I am doing some informal research on the number of citations indexed by ISI for paleoanthropologists. After quite a lot of searching, I have come to an approximate list of the top ten. This is after a survey of around thirty that I thought likely to have over 500 citations, so I think the top ten is pretty secure. If you are a paleoanthropologist curious about your place on the list, let me know, and I'll tell you if I have the numbers.
These numbers potentially change daily, so they should be viewed as a snapshot of the field during around two weeks of time. A recheck showed that some had increased during the time of the survey.
The methods are simple: a cited reference search on ISI with the full initials used in publications, added to a second search with only the first initial. Less inclusive searches required some vigilance, because of the potential to confuse different people with irrelevant (for anthropology) references.
Certain names are very difficult to search. For example, TD White is shared by at least four distinct scientists with substantial publication records, including one with rather more citations and another who studies gait in vertebrates! So even the journal name is not sufficient to sort them out. For this one (and variant T White) I carefully picked through abstracts to make sure that the correct one was cited. Alan Walker was a nightmare, with nearly 3000 publications credited an "A Walker" of one kind or another.
It should be noted that citations are a very imperfect measure of research productivity or influence. First, citations are heavily biased toward a few high-profile publications. Especially authors who have review-type papers in Science (and to a lesser extent, announcements in Science and Nature) have a citation advantage. Second, many of these scientists work collaboratively, and so a single paper may count toward the total of two or more authors. There is certainly no concept of "fairness" to be placed on this particular ranking, since a single paper may reflect many years of research effort or only several days. In that sense, it is more of a popularity contest, albeit one that reflects the scientific priorities of the field.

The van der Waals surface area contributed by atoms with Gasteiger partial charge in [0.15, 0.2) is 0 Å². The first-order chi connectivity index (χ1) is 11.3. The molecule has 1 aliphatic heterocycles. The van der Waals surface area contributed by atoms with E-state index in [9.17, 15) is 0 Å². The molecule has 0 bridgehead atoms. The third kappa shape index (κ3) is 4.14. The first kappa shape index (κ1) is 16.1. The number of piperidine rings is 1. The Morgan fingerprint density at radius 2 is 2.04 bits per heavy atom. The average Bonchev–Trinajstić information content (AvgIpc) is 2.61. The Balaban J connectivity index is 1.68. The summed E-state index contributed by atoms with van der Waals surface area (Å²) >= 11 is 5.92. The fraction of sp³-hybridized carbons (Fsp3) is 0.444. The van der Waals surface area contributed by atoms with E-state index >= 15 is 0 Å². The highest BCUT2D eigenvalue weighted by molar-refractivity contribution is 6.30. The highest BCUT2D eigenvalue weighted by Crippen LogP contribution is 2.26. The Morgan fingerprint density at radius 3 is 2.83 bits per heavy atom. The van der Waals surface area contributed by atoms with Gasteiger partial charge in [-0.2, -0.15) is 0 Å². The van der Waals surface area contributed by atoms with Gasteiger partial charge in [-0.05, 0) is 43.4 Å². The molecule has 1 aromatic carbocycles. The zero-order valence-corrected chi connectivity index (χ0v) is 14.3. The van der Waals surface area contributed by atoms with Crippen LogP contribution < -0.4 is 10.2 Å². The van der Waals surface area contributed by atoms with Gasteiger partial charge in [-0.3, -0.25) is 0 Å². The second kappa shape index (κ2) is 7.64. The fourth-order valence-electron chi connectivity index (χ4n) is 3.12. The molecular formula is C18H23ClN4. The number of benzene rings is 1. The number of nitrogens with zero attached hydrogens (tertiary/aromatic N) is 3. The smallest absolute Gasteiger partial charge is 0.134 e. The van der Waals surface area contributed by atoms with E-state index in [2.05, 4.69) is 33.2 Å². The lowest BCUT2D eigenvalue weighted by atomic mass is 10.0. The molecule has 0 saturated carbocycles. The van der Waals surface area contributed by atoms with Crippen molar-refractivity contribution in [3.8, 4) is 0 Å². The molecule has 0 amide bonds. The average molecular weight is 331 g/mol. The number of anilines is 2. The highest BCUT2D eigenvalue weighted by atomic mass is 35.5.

Also, authors who are (delicately put) more advanced in their careers have a notable relative disadvantage in these figures, because of the increasing number of journals tracked by ISI over time. To put it in perspective, when I did this same exercise last year, the leader had around 1100 citations (and Stringer was substantially lower on the list). I don't think there have been that many new references in 2004; I think instead that the citation listings have become more comprehensive. For example, this year they seem to include many more citations from books, edited volumes, foreign journals, and theses. At any rate, scholars who publish extensively in such sources are sure to be underrepresented in the citations.
With all those caveats in mind, it seems to me a remarkable coincidence that the top of the list should be so close in citations. Many of them began their careers around the same time, but I think that more than that is required. My guess is that around over 1000 citations, we are reaching as complete a saturation of paleoanthropology as one can achieve. That might bump a bit higher if someone has key articles in several distinct topics. Also, cannibalizing one's own work appears to face very low risk: I have noticed many publications that are basically carbon copies of each other all having high citation rates, because different people read them, or cite the "updated version."
The leaders owe their high citation numbers to the degree to which they draw attention from other fields. For example, Stringer and Wolpoff both have high citation rates in human genetics. The same is true of Walker for fossil primates and Holloway for psychology.
Right now I stand at 133 citations. It may be awhile before I crack the top ten....